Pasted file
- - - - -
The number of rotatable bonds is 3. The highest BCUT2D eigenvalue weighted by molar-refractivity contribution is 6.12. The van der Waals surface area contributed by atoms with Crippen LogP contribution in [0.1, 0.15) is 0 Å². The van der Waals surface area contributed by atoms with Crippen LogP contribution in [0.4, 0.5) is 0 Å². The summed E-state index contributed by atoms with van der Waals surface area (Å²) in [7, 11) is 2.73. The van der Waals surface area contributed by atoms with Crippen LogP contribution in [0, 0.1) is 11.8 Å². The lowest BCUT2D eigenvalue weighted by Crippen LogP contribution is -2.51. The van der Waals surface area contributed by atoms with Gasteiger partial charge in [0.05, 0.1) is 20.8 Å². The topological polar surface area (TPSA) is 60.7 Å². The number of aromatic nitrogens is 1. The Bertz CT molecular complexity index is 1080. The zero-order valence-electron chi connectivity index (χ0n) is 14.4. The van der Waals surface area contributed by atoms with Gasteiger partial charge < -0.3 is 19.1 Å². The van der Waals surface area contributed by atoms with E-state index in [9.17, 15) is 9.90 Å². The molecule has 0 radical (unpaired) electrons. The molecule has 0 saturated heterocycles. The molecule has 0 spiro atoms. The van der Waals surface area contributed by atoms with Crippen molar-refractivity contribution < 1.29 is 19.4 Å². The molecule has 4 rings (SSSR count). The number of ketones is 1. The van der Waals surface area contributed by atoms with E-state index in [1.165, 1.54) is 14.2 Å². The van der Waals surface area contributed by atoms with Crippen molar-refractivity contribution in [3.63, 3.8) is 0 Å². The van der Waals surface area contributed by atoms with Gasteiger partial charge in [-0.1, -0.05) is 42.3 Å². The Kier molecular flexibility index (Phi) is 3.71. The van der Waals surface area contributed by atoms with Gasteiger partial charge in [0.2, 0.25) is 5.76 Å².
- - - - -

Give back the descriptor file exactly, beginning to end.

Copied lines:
The number of rotatable bonds is 3. The highest BCUT2D eigenvalue weighted by molar-refractivity contribution is 6.12. The van der Waals surface area contributed by atoms with Crippen LogP contribution in [0.1, 0.15) is 0 Å². The van der Waals surface area contributed by atoms with Crippen LogP contribution in [0.4, 0.5) is 0 Å². The summed E-state index contributed by atoms with van der Waals surface area (Å²) in [7, 11) is 2.73. The van der Waals surface area contributed by atoms with Crippen LogP contribution in [0, 0.1) is 11.8 Å². The lowest BCUT2D eigenvalue weighted by Crippen LogP contribution is -2.51. The van der Waals surface area contributed by atoms with Gasteiger partial charge in [0.05, 0.1) is 20.8 Å². The topological polar surface area (TPSA) is 60.7 Å². The number of aromatic nitrogens is 1. The Bertz CT molecular complexity index is 1080. The zero-order valence-electron chi connectivity index (χ0n) is 14.4. The van der Waals surface area contributed by atoms with Gasteiger partial charge < -0.3 is 19.1 Å². The van der Waals surface area contributed by atoms with E-state index in [9.17, 15) is 9.90 Å². The molecule has 0 radical (unpaired) electrons. The molecule has 0 saturated heterocycles. The molecule has 0 spiro atoms. The van der Waals surface area contributed by atoms with Crippen molar-refractivity contribution < 1.29 is 19.4 Å². The molecule has 4 rings (SSSR count). The number of ketones is 1. The van der Waals surface area contributed by atoms with E-state index in [1.165, 1.54) is 14.2 Å². The van der Waals surface area contributed by atoms with Crippen molar-refractivity contribution in [3.63, 3.8) is 0 Å². The van der Waals surface area contributed by atoms with Gasteiger partial charge in [-0.1, -0.05) is 42.3 Å². The Kier molecular flexibility index (Phi) is 3.71. The van der Waals surface area contributed by atoms with Gasteiger partial charge in [0.2, 0.25) is 5.76 Å².